Such laws already exist in some countries such as France and have received government commitment in Finland, Germany and Italy.Oil and gas companies need to prepare their supply chain due diligence processes for compliance now. Thorough due diligence will not only help them comply with legislation, it will also help them avoid disruption due to, for example, reliance on companies at risk from financial or other factors.
Case study: Centrica
In a 2019 report on modern slavery, gas supplier Centrica highlighted its response to such due diligence issues. Centrica works with over 14,000 suppliers across a wide range of industries and jurisdictions. It spent three years investigating its supply chain, then launched a strategy to boost diligence and remedy any issues, based on the UN Guiding Principles.
To streamline its due diligence processes, Centrica risk rates new suppliers using a third-party country and sector risk segmentation tool. This tool considers any slavery risk connected to a product or service. Suppliers that the tool identifies as high risk can then receive further, enhanced risk assessment and site visits, where appropriate.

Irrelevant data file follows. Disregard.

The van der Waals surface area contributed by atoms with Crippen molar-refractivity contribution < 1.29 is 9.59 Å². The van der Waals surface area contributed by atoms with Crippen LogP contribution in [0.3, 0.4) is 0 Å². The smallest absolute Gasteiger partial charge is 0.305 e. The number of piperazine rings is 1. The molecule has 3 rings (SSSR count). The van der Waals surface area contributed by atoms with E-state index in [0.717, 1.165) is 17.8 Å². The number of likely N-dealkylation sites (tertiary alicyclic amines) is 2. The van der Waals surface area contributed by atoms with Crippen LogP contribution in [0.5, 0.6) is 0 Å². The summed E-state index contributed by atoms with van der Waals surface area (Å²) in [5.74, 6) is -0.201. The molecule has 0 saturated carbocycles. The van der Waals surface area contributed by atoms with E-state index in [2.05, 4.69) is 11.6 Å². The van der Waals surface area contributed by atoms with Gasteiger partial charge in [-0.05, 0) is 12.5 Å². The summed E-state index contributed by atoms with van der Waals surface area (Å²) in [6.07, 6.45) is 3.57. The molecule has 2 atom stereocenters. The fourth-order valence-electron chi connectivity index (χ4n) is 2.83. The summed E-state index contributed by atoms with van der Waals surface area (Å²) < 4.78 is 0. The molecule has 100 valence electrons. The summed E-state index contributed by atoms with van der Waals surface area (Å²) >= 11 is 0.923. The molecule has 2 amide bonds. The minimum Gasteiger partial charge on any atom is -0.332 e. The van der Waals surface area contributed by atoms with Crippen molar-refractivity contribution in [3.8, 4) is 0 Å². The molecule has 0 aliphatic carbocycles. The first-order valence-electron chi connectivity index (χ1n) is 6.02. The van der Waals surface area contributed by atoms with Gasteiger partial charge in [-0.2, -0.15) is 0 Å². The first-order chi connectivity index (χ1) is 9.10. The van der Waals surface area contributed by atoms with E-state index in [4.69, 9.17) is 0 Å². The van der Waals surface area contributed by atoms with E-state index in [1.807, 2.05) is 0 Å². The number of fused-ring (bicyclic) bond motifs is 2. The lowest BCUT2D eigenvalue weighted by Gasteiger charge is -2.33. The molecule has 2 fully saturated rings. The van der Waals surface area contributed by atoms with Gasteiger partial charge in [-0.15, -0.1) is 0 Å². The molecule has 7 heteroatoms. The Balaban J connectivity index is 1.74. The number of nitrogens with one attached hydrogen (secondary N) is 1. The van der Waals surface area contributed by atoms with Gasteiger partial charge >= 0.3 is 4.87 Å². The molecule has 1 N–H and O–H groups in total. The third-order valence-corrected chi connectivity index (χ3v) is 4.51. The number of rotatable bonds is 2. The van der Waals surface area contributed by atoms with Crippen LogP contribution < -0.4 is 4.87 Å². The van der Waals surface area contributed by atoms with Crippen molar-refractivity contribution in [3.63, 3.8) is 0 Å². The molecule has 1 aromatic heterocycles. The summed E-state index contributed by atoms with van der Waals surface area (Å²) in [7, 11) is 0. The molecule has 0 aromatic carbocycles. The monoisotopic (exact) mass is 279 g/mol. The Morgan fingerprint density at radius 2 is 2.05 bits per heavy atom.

Such tools are becoming vital in helping companies meet their ever-increasing customer and supplier due diligence responsibilities.
The EDD requirements for onboarding and monitoring a high-risk oil and gas customer or supplier can make the process challenging and expensive. For example, companies need to look beyond standard adverse media providers, and search other local sources such as court registers to determine detailed risk factors.
To address all the issues in this article, oil and gas companies need to improve due diligence by running know your customer, know your vendor, anti-money laundering, and EDD processes quickly and confidently. They also need to do it with better data, faster automation and rapid deployment.
Technology – enabled by machine learning and artificial intelligence – is now available to give them all the information they need about any customer, globally. As well as reducing risk, it can help them streamline and automate processes to reduce friction and cost; deploy almost instantly; and scale without any overhead.
Companies need a platform that can do all this digitally and in a way that ensures full compliance. Their CDD system should also reduce quality assurance failures, helping them save significant costs; improve regulatory confidence; and understand processes better.
By combining all these gains in one system, the right technology provider can become a powerful partner for your company.